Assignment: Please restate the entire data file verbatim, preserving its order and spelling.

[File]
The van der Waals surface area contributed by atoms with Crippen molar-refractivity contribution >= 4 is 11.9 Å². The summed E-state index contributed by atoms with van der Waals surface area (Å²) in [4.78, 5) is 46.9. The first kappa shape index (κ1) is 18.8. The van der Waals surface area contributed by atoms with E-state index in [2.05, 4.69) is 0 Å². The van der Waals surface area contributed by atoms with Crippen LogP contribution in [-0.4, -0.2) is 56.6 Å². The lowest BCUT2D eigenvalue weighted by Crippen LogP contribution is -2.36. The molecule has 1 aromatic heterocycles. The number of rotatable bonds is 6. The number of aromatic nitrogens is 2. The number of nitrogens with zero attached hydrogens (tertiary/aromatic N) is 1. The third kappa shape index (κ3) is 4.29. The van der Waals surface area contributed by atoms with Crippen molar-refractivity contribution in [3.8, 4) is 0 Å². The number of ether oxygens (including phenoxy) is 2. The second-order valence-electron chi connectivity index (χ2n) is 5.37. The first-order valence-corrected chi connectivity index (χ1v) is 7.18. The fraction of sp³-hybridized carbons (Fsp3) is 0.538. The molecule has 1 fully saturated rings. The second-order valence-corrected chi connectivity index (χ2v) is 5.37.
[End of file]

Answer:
The van der Waals surface area contributed by atoms with Crippen molar-refractivity contribution >= 4 is 11.9 Å². The summed E-state index contributed by atoms with van der Waals surface area (Å²) in [4.78, 5) is 46.9. The first kappa shape index (κ1) is 18.8. The van der Waals surface area contributed by atoms with E-state index in [2.05, 4.69) is 0 Å². The van der Waals surface area contributed by atoms with Crippen LogP contribution in [-0.4, -0.2) is 56.6 Å². The lowest BCUT2D eigenvalue weighted by Crippen LogP contribution is -2.36. The molecule has 1 aromatic heterocycles. The number of rotatable bonds is 6. The number of aromatic nitrogens is 2. The number of nitrogens with zero attached hydrogens (tertiary/aromatic N) is 1. The third kappa shape index (κ3) is 4.29. The van der Waals surface area contributed by atoms with Crippen molar-refractivity contribution in [3.8, 4) is 0 Å². The number of ether oxygens (including phenoxy) is 2. The second-order valence-electron chi connectivity index (χ2n) is 5.37. The first-order valence-corrected chi connectivity index (χ1v) is 7.18. The fraction of sp³-hybridized carbons (Fsp3) is 0.538. The molecule has 1 fully saturated rings. The second-order valence-corrected chi connectivity index (χ2v) is 5.37.